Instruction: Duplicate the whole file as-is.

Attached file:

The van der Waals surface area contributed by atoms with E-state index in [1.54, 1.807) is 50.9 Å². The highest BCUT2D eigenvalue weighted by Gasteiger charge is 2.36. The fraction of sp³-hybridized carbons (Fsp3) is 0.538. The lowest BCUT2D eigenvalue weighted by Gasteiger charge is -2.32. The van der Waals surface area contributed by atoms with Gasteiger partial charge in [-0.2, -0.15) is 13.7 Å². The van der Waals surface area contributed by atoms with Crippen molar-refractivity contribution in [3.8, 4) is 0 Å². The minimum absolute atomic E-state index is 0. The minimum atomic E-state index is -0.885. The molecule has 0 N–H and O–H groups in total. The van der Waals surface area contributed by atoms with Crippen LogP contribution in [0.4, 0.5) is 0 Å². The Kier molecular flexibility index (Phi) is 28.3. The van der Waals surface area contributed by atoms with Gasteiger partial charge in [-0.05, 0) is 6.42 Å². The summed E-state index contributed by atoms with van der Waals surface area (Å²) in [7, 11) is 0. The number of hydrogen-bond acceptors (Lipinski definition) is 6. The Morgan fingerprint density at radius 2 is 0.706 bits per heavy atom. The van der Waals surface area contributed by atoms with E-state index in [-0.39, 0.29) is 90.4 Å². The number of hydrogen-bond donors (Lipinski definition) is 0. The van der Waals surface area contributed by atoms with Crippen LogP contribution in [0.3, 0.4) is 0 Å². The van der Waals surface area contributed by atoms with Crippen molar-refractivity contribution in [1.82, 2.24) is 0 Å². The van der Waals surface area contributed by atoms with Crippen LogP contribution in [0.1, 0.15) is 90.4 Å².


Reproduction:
The van der Waals surface area contributed by atoms with E-state index in [1.54, 1.807) is 50.9 Å². The highest BCUT2D eigenvalue weighted by Gasteiger charge is 2.36. The fraction of sp³-hybridized carbons (Fsp3) is 0.538. The lowest BCUT2D eigenvalue weighted by Gasteiger charge is -2.32. The van der Waals surface area contributed by atoms with Gasteiger partial charge in [-0.2, -0.15) is 13.7 Å². The van der Waals surface area contributed by atoms with Crippen molar-refractivity contribution in [3.8, 4) is 0 Å². The minimum absolute atomic E-state index is 0. The minimum atomic E-state index is -0.885. The molecule has 0 N–H and O–H groups in total. The van der Waals surface area contributed by atoms with Crippen LogP contribution in [0.4, 0.5) is 0 Å². The Kier molecular flexibility index (Phi) is 28.3. The van der Waals surface area contributed by atoms with Gasteiger partial charge in [-0.05, 0) is 6.42 Å². The summed E-state index contributed by atoms with van der Waals surface area (Å²) in [7, 11) is 0. The number of hydrogen-bond acceptors (Lipinski definition) is 6. The Morgan fingerprint density at radius 2 is 0.706 bits per heavy atom. The van der Waals surface area contributed by atoms with E-state index in [-0.39, 0.29) is 90.4 Å². The number of hydrogen-bond donors (Lipinski definition) is 0. The van der Waals surface area contributed by atoms with Crippen LogP contribution in [0.3, 0.4) is 0 Å². The van der Waals surface area contributed by atoms with Crippen molar-refractivity contribution in [1.82, 2.24) is 0 Å². The van der Waals surface area contributed by atoms with Crippen LogP contribution in [0.1, 0.15) is 90.4 Å².